Part of me wishes I could describe Mama Africa’s music in more detail, analyzing lyrics and chord progressions and studying African instruments and vocal technique in order to better convey exactly why this music is so good. The bigger part of me, though, doesn’t want to spoil the magic. There’s something you just need to hear for yourself. Listen to her most famous “Pata Pata,” “The Naughty Little Flea,” or my personal favorite, “The Click Song,” and you may come to realize a few things. First, that some of the catchiest music out there is never going to be on top 40 radio. “The Naughty Little Flea” has been stuck in my head for the past week as much as “Call Me Maybe” has probably been stuck in many other people’s heads all year. Second, you will find yourself moving your hips ALL the time. Just try to listen to Mama Africa while cleaning. Your productivity will decrease in the most glorious way due to your dancey treks around your room. And even better, you’ll give as much of a shit about it as the honeybadger.

I don’t know how else to say it – if you don’t know Mama Africa, you should. Just give some songs a try, and I can bet you’ll be trying to find more.

AMPlifiability: CRANK IT UP. This music should be shared with the world. 

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Metro Tracks – July 19, 2012

Surprise, surprise – I had not been looking forward to my commute at all today. Since finishing the god-awful chick lit book I’d been reading, I’d been caught in this pathetic, bookless, music-less void, sick of listening to the same Robyn and U.S. Royalty on repeat, my usual go-to metro music. Clearly the stars aligned or something, and my iPod playlist of 4,201 of my favorite songs cranked out some of the very best, even when I left it up to fate, or as most people call it, shuffle mode.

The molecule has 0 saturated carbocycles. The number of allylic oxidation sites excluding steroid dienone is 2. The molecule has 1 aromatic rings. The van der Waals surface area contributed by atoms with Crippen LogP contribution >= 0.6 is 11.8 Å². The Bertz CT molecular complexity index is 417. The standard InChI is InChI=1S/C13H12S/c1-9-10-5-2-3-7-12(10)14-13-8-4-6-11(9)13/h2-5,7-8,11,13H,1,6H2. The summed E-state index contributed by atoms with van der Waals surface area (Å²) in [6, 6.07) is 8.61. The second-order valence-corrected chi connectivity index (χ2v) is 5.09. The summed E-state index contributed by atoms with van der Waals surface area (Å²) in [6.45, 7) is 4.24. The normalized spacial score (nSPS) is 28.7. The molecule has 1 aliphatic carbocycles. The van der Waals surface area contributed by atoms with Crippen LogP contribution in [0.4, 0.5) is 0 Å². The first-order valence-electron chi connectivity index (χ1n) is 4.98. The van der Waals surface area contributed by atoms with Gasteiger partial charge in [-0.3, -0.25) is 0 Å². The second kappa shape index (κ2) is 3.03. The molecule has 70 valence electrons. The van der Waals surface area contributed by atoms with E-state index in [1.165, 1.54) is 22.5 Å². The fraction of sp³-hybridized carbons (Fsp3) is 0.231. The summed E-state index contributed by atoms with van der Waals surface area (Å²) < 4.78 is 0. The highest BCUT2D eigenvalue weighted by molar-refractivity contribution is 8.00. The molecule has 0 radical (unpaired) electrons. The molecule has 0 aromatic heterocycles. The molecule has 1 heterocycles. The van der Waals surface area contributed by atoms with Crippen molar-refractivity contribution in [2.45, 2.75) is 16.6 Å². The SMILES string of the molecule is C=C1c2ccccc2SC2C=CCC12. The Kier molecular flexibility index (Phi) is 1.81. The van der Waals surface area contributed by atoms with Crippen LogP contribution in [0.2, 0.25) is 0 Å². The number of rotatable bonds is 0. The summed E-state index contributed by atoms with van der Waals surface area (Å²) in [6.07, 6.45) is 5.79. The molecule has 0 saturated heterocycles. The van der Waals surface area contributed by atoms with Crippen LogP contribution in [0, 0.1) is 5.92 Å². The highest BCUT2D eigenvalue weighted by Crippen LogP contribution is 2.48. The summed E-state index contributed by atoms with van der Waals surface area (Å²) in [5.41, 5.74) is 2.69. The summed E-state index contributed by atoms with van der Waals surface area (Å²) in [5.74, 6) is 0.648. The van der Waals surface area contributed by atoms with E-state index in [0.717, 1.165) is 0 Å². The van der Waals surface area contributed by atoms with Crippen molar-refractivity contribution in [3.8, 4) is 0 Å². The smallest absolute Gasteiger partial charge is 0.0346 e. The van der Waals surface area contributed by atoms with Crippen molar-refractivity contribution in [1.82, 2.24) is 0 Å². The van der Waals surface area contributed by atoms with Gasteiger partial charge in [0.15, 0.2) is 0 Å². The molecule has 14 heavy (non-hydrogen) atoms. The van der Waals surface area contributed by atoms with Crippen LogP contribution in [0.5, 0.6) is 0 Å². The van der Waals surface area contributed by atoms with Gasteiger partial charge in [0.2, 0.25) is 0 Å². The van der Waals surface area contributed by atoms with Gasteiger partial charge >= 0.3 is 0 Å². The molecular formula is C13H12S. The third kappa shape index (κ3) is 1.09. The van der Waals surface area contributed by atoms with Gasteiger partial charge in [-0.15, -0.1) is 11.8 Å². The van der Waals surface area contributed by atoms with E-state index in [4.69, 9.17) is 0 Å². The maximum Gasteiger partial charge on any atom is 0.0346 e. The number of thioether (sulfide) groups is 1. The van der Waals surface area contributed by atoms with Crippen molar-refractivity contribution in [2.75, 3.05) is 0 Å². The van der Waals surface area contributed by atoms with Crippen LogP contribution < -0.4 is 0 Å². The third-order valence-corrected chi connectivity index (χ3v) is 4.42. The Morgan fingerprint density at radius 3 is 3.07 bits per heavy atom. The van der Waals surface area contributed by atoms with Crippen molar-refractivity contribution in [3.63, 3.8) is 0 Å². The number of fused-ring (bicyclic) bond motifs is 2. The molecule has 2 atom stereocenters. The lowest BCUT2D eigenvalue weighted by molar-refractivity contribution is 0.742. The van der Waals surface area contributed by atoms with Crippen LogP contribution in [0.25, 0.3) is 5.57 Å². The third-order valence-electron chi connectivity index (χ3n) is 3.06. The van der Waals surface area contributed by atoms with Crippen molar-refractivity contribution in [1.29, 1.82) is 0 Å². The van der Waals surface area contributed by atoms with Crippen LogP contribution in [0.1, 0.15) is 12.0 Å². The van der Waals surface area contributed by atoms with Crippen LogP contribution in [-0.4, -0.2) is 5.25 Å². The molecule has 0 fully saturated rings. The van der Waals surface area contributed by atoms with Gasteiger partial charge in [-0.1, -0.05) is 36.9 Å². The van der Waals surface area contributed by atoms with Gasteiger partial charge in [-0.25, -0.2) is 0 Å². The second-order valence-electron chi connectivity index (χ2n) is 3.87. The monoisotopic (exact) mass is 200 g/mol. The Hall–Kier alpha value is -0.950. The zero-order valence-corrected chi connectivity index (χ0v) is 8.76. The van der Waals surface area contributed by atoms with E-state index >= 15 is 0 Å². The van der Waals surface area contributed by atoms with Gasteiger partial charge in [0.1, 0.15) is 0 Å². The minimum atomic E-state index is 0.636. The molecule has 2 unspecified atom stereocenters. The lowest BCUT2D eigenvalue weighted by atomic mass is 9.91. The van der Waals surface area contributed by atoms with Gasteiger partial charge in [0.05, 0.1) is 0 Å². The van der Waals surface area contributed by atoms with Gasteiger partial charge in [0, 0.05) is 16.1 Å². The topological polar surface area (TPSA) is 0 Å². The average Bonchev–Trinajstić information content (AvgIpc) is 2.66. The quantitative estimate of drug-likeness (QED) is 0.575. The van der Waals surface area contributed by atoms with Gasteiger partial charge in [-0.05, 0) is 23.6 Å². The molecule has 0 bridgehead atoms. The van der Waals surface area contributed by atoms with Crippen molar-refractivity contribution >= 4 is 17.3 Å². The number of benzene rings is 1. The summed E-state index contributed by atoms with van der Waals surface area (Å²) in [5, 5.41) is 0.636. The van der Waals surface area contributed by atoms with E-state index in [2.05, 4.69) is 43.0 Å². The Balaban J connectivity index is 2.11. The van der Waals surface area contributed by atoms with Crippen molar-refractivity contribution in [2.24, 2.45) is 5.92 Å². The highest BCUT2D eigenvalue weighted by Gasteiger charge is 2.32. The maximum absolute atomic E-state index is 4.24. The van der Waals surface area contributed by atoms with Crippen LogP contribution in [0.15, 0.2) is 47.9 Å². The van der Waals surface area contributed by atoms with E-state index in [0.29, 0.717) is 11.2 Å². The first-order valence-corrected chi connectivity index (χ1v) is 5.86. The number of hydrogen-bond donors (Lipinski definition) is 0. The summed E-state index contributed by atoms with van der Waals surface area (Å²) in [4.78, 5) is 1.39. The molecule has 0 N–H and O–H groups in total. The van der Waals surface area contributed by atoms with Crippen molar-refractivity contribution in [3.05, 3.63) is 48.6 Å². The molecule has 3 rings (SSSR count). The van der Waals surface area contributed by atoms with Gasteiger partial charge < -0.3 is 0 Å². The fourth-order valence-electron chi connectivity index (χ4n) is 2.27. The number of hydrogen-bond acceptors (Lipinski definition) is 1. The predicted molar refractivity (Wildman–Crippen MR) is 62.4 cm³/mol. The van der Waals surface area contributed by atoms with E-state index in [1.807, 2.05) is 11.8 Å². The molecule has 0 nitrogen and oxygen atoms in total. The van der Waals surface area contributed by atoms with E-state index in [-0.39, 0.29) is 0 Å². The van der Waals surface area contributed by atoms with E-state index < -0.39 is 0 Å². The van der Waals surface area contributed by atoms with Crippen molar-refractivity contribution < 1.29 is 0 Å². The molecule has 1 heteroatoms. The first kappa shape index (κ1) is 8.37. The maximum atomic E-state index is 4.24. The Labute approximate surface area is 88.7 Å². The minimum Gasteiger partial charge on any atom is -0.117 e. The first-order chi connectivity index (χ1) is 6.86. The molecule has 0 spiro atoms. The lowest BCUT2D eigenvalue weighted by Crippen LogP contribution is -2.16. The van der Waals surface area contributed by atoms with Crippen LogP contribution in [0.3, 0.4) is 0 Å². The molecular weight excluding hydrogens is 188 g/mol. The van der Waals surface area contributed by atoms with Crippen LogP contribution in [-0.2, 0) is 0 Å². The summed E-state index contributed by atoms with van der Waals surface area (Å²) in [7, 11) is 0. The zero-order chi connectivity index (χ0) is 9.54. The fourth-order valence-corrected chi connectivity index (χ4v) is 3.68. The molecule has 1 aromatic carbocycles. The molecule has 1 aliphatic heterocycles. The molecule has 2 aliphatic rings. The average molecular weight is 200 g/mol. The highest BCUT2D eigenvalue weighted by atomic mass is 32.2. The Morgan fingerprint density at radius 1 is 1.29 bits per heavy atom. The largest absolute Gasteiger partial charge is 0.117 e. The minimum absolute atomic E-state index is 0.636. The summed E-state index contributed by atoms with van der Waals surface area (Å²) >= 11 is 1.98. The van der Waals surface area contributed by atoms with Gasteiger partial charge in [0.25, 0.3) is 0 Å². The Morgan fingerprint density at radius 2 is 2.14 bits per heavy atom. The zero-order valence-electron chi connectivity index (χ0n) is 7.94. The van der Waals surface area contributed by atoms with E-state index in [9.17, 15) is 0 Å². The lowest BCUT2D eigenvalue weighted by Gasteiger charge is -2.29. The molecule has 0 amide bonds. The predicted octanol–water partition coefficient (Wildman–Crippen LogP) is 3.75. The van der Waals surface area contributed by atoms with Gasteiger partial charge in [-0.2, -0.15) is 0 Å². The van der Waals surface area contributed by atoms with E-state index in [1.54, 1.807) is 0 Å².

So if you want to be cured of a boring commute, throw together a playlist of these “Metro Tracks” that were such a pleasant surprise for me today, and maybe you won’t notice the B.O. or the elbows shoving into you or the squish of the people who are more than a little too big for that open seat next to you.

  1. Libertango – Yo Yo Ma et al. Think cello music won’t wake you up? Pair it with an accordion and more strings, and give them a gloriously seductive Argentine tango to play, and yes, you will change your mind. I posted this as I listened to "Libertango"
  2. I Got You (I Feel Good) – James Brown This needs to explanation, just a warning: May cause intense urge to move one’s hips while standing on a metro platform. Not that this actually happened or anything.
  3. Days Go By – Keith Urban – For those of you who have ever called me a hipster, you may now take it back. I don’t like much country, but this is an undeniably catchy, poppy song. It made me wish I’d worn my cowboy boots today.
  4. Betcha Nickel – Ella Fitzgerald – A slightly tamer song to aid recovery from the fast pace of Keith Urban. And with words like, “You can fool some of the people some of the time/But you can’t fool all the people all of the time,” you’ll be reminded to be yourself during your day at work.